Grit Struggles strengthen communities more than over-protection from challenges, a process which propagates dependency and weakness. For instance, communities that have been over-protected from drought and agricultural-related diseases often continue to ask for help when they could solve a lot of challenges on their own and even teach other communities how to be resilient.

Openness Communities that have felt the challenge of struggle are often receptive to help more than those who rely on fewer sources of assistance and advice.  In most African communities, learning moments emerge slowly than can happen within the lifespan of most development projects. When communities survive serious challenges they begin to value assistance from different sources.

Respect for help It is not helpful for development agencies and governments to make communities feel less competent when expecting such communities to boldly take ownership after a particular project or intervention comes to an end. While it may seem like doing them a favor, providing quick interventions is degrading to some communities. Helping elevates the self-worth of development agencies and ‘experts’ but lowers the status of recipient communities.  When ‘experts’ expect communities to do as they are told, dependency germinates yet the goal of helping is getting to a situation where helping is no longer needed.

Eyes on the right problem

Identifying the real problems in any community is often the most difficult part but, once correctly done, results will be more sustainable. In some communities the real problem might be bringing up sensitive issues like partisan politics or the influence of religion.  All forms of assistance will not work when such real issues continue lurking in the shadows.  Development agencies and government interventions should not just assume they know what assistance looks like. Some communities may need you to listen and not provide solutions. In some cases help is simply connecting people with resources or experts who can articulate the importance of farming communities to be ready for the global market, for instance.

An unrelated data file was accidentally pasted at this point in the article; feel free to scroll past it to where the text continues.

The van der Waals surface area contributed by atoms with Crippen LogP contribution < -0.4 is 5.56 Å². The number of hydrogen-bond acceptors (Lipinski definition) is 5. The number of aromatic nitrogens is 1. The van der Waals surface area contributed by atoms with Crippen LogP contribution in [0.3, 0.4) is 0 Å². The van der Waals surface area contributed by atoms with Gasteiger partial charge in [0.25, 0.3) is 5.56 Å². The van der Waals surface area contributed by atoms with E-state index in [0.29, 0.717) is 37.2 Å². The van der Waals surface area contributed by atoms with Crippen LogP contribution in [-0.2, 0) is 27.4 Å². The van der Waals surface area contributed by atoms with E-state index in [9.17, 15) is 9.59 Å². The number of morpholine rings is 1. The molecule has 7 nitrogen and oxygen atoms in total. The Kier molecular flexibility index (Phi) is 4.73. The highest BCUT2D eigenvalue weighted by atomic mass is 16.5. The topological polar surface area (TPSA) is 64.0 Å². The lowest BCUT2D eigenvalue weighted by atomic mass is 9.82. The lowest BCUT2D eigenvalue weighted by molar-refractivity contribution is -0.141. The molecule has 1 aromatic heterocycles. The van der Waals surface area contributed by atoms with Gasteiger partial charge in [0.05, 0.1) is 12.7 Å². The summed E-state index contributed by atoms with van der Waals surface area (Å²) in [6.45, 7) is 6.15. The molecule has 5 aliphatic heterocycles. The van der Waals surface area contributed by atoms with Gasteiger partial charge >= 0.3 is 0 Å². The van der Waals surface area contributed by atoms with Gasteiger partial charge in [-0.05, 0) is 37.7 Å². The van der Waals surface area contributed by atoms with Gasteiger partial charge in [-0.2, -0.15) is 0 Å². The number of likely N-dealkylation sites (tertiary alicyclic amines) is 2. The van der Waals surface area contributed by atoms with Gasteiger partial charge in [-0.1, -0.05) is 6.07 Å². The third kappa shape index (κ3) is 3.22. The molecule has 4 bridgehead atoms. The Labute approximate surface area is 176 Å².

A critical entry point is first finding out what a community has tried before. This can send the signal that the community has responsible members. In such cases, development agencies will only share community  concerns, but the problem or challenge remains in the hands of the community. Finding out what the community has tried to do in the past is also a demonstration of respect for their efforts in addressing their problems. That is also how irrelevant suggestions can be eliminated. There are several examples of where  development agencies bring suggestions that have been tried before and failed.  A thorough assessment will reveal all these issues and prevent wasting of resources.

Avoiding the curse of false wisdom

If development agencies do not allow communities to find their own answers, it is easy to slip into false wisdom. There are times when communities need someone to give them information. However, it is critical for development agencies and government to step back and let communities make choices, move forward and learn.  Of course, a burning house or a community in urgent problems like a cyclone is not an opportunity to explore options.  This is when development actors and other helpers have to take the bull by the horns. Helping communities to prepare for globalization and a highly competitive market should just be about removing roadblocks as opposed to bringing best practices from different contexts.  / /

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eMkambo Call Centre: 0771 859000-5/ 0716 331140-5 / 0739 866 343-6